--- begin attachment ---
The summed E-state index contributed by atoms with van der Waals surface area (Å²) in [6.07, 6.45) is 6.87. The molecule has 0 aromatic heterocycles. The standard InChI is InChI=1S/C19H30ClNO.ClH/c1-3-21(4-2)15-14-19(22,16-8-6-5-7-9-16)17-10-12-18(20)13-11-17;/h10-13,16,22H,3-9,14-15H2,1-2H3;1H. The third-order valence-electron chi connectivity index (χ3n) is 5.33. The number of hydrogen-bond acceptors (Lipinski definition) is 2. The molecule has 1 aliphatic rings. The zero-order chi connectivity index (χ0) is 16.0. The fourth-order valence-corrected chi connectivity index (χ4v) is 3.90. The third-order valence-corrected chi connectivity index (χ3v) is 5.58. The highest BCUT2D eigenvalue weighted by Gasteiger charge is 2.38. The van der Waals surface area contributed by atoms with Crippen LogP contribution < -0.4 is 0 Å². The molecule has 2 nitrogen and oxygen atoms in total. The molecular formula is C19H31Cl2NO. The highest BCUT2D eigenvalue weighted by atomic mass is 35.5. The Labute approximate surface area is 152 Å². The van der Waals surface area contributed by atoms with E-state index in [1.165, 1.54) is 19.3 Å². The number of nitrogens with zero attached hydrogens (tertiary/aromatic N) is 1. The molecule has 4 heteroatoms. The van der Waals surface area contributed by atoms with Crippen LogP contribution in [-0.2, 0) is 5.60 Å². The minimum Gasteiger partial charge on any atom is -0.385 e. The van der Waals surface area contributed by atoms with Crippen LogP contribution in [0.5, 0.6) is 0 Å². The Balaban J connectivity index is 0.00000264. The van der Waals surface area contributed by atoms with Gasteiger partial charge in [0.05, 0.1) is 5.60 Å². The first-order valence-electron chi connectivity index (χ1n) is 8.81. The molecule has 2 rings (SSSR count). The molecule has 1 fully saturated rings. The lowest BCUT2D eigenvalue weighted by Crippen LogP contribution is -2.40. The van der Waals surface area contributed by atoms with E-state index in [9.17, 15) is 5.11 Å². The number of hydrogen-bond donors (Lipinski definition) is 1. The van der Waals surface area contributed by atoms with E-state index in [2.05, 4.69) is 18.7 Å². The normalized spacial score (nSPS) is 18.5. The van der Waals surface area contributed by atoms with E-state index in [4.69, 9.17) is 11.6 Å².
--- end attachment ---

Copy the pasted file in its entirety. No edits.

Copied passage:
The summed E-state index contributed by atoms with van der Waals surface area (Å²) in [6.07, 6.45) is 6.87. The molecule has 0 aromatic heterocycles. The standard InChI is InChI=1S/C19H30ClNO.ClH/c1-3-21(4-2)15-14-19(22,16-8-6-5-7-9-16)17-10-12-18(20)13-11-17;/h10-13,16,22H,3-9,14-15H2,1-2H3;1H. The third-order valence-electron chi connectivity index (χ3n) is 5.33. The number of hydrogen-bond acceptors (Lipinski definition) is 2. The molecule has 1 aliphatic rings. The zero-order chi connectivity index (χ0) is 16.0. The fourth-order valence-corrected chi connectivity index (χ4v) is 3.90. The third-order valence-corrected chi connectivity index (χ3v) is 5.58. The highest BCUT2D eigenvalue weighted by Gasteiger charge is 2.38. The van der Waals surface area contributed by atoms with Crippen LogP contribution < -0.4 is 0 Å². The molecule has 2 nitrogen and oxygen atoms in total. The molecular formula is C19H31Cl2NO. The highest BCUT2D eigenvalue weighted by atomic mass is 35.5. The Labute approximate surface area is 152 Å². The van der Waals surface area contributed by atoms with E-state index in [1.165, 1.54) is 19.3 Å². The number of nitrogens with zero attached hydrogens (tertiary/aromatic N) is 1. The molecule has 4 heteroatoms. The van der Waals surface area contributed by atoms with Crippen LogP contribution in [-0.2, 0) is 5.60 Å². The minimum Gasteiger partial charge on any atom is -0.385 e. The van der Waals surface area contributed by atoms with Crippen LogP contribution in [0.5, 0.6) is 0 Å². The Balaban J connectivity index is 0.00000264. The van der Waals surface area contributed by atoms with Gasteiger partial charge in [0.05, 0.1) is 5.60 Å². The first-order valence-electron chi connectivity index (χ1n) is 8.81. The molecule has 2 rings (SSSR count). The molecule has 1 fully saturated rings. The lowest BCUT2D eigenvalue weighted by Crippen LogP contribution is -2.40. The van der Waals surface area contributed by atoms with E-state index in [9.17, 15) is 5.11 Å². The number of hydrogen-bond donors (Lipinski definition) is 1. The van der Waals surface area contributed by atoms with E-state index in [2.05, 4.69) is 18.7 Å². The normalized spacial score (nSPS) is 18.5. The van der Waals surface area contributed by atoms with E-state index in [4.69, 9.17) is 11.6 Å².